In a recent article, “Pensions Under Attack in America,” Leo Kolivakis took issue with a proposal by Mark Vorpahl, a union steward, to defend pensions by taxing the rich in order to create jobs (see Pensions Under Attack). Both authors agree that solving the jobs crisis is indispensable to solving the pension crisis, but their divergence occurs with Kolivakis’ assertion that “taxing the rich to create jobs is not a long-term solution to this jobs crisis.”
Of course, under capitalism there is no long-term solution to the jobs crisis. But leaving that aside, taxing the rich and using the money to finance a massive jobs program, as was done in the 1930s, can certainly substantially lower unemployment.
Kolivakis’ argument is difficult to follow since he mixes several points without providing argumentation for either. He says, for example: “Look, serious economists have weighed in on the topic of tax fairness in the United States. I think it’s fair to say that the uber rich (say, net wealth of $100 million and more) don’t pay their fair share of taxes but this isn’t the cause or solution to the jobs crisis. And unless you fix the jobs crisis, you will never repair the ongoing slaughter of public and private pensions.”
He seems to be suggesting that only taxing the super rich (not the mere rich) would be morally appropriate. But he presents this claim as an objective fact. Whether the super rich are paying their fair share or not is a value judgment, not an objective fact. And Kolivakis’ values diverge from most Americans who support raising taxes on people who make more than $250,000 a year, according to numerous polls.
As for Kolivakis’ claim that the failure of the super rich to pay their fair share of taxes “isn’t the cause or solution to the jobs crisis,” he overlooks a number of crucial links between these two seemingly independent economic facts.
First, because taxes on the rich have been steadily declining for the past three decades, state and local governments have suffered declining revenue that in turn has led them to lay off teachers and other public workers, thereby raising unemployment.
Secondly, lower taxes on the rich has been a major contributing factor to the growing inequalities in wealth, because money has essentially been transferred from the working people to the rich through the tax system. (See Hacker and Pierson: “Winner-Take-All Politics: How Washington Made the Rich Richer – and Turned Its Back on the Middle Class.”) Yet the rich tend to save their money at a significantly higher rate than everyone else. Hence effective demand for consumer products has declined, causing corporations to contract their operations and lay off employees. Corporations have not expanded for lack of money; they are sitting on huge profits. They have not expanded out of fear additional products will not be sold. In any case, the tax policy has consequently had a direct impact on employment in this way.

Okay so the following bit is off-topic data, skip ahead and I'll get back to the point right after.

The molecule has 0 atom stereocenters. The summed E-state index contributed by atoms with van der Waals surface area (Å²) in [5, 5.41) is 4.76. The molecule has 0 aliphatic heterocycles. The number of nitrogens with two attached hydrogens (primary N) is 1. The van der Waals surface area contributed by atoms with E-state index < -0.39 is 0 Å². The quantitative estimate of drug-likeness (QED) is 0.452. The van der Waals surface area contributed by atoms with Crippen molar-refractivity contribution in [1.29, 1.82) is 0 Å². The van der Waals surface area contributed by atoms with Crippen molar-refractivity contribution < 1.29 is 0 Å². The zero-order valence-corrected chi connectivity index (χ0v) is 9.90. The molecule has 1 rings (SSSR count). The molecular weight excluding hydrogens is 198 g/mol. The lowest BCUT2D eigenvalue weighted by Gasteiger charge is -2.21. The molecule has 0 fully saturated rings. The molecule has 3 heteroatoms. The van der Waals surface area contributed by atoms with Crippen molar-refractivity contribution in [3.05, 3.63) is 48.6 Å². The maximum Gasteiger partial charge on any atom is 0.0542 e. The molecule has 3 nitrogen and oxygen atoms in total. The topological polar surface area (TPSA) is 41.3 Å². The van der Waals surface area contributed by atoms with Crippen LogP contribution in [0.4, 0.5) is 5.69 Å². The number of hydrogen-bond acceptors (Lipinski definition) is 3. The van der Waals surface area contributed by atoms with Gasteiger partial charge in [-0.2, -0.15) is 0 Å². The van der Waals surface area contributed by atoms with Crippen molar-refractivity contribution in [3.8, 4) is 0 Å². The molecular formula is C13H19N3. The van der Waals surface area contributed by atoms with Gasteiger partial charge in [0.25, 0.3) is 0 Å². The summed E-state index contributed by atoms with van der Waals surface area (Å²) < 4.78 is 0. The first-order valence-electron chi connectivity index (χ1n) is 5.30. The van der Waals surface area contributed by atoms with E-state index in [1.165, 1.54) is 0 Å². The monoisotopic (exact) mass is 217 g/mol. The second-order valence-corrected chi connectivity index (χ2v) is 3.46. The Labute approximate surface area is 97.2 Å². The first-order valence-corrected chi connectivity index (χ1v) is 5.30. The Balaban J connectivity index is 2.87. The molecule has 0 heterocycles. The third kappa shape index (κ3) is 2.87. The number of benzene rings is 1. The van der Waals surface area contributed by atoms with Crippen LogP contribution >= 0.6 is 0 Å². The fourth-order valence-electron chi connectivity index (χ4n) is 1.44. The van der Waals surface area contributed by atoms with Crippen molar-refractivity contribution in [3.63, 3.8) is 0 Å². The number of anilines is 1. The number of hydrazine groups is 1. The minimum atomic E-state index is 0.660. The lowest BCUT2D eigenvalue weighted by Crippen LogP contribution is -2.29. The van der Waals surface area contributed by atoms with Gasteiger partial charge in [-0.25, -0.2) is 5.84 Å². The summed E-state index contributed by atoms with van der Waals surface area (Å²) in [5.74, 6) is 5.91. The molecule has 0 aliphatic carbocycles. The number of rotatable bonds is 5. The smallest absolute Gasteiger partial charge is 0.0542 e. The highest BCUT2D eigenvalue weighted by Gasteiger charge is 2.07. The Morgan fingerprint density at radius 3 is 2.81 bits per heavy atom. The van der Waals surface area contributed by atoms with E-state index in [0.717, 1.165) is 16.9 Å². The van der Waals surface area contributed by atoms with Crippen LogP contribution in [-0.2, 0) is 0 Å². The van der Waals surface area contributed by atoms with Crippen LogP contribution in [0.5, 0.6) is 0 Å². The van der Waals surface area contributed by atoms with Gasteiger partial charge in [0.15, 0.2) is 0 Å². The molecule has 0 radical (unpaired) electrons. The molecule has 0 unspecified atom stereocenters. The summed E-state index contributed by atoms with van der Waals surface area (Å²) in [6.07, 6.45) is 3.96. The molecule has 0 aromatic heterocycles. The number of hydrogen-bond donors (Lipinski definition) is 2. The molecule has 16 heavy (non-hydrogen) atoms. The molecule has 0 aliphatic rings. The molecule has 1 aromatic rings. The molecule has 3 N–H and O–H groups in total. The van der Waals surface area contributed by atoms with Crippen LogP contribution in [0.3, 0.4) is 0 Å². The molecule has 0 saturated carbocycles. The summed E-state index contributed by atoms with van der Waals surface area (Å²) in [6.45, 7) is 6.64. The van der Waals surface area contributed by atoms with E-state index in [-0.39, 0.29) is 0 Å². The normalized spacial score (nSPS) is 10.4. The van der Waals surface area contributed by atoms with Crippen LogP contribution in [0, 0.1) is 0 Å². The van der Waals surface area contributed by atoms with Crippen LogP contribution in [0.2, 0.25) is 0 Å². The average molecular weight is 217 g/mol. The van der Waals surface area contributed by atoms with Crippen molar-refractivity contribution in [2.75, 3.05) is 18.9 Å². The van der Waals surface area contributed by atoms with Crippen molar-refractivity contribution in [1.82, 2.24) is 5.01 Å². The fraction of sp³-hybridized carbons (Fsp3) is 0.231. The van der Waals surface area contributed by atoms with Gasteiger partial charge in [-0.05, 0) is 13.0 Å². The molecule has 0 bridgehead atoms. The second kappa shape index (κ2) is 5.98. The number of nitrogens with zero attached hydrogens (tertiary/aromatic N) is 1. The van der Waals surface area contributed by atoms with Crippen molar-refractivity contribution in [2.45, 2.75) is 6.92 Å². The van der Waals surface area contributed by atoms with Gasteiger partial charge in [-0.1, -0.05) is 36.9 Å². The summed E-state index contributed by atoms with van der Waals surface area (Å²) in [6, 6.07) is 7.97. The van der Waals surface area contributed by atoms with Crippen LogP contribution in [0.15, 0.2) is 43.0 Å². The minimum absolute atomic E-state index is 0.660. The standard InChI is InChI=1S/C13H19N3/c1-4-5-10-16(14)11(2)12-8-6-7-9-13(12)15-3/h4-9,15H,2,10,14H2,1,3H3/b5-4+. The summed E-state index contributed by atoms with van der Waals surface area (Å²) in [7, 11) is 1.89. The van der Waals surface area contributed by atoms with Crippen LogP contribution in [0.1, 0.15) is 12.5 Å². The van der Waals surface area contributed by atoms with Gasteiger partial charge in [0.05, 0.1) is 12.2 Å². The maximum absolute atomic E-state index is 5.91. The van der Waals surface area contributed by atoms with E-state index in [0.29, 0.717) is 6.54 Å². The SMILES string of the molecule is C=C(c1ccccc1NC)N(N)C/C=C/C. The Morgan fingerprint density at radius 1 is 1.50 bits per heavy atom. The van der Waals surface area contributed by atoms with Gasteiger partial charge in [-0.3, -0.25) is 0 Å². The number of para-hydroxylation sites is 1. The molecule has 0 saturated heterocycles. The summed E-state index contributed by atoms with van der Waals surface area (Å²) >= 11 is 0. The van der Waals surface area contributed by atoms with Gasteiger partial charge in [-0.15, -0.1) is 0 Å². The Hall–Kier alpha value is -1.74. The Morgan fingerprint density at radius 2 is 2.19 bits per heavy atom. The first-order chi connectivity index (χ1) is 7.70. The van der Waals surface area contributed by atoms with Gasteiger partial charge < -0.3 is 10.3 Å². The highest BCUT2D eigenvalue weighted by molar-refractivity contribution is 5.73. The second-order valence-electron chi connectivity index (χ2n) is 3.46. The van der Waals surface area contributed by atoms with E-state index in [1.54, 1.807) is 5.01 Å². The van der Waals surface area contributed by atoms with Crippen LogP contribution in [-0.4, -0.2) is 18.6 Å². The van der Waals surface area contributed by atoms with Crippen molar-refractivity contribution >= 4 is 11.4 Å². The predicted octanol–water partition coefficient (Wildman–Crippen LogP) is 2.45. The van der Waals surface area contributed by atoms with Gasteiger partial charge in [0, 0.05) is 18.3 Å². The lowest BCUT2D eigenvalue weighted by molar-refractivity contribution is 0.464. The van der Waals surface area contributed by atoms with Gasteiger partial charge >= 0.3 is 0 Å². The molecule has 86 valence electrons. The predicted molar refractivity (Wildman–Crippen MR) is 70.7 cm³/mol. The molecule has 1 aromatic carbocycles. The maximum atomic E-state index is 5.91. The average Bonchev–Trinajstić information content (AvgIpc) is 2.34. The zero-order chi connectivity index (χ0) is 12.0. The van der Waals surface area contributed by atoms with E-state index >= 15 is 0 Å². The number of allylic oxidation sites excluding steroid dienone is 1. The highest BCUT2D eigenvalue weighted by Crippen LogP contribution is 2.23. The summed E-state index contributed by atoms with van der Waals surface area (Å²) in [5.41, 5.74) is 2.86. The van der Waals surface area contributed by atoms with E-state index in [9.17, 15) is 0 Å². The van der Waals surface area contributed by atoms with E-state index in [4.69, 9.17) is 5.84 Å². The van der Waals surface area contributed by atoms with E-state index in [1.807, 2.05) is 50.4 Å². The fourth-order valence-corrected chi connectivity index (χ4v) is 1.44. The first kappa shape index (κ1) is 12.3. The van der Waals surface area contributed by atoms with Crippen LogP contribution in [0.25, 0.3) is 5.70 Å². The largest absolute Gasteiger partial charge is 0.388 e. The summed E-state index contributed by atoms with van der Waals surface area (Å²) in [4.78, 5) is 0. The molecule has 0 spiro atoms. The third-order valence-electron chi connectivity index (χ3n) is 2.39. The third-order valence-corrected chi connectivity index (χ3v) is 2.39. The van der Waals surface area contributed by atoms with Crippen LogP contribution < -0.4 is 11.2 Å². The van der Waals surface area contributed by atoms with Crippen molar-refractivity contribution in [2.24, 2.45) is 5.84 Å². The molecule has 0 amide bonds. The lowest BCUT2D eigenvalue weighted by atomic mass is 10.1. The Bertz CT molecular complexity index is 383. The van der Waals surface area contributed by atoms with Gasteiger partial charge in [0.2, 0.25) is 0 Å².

Thirdly, if the government raised taxes on the rich and used the revenue to launch a massive jobs creation program along the lines that was done in the 1930s, millions of people would be earning paychecks that would then be spent on consumer items. These expenditures would act as a stimulus to the economy. Businesses would experience a rise in demand for their products, and they could expand their operations and hire additional people in order to meet the demand. Such government job creation programs could become a permanent staple of the economy – along the lines of unemployment insurance – to be activated when unemployment reaches a certain percent. In this way it could provide a long-term response to the jobs crisis.
As for his own solution to the pension crisis, Kolivakis suggests “America needs a wholesale pension reform which includes compromises at the state, federal and union level. Now more than ever, politicians need to sit down and bolster, not weaken, public pensions.”
Again, he provides no elaboration on these points, so one is left to speculate that when he talks about compromises at the union level he is suggesting that workers agree to lower their pensions. If this inference is correct, his proposal will further decimate the “middle class” that is already struggling with inadequate pensions. For example, in California a recent report concluded “half of California workers will face ‘significant economic hardship in retirement,’ says a new report from the UC Berkeley Center for Labor Research and Education”
Finally, if Kolivakis believes that the solution to the pension crisis simply resides in asking the politicians “to sit down and bolster, not weaken, public pensions,” then he is contributing to the mystification of the real role the politicians are playing in their subservience to the 1%.<
Ann Robertson and Bill Leumer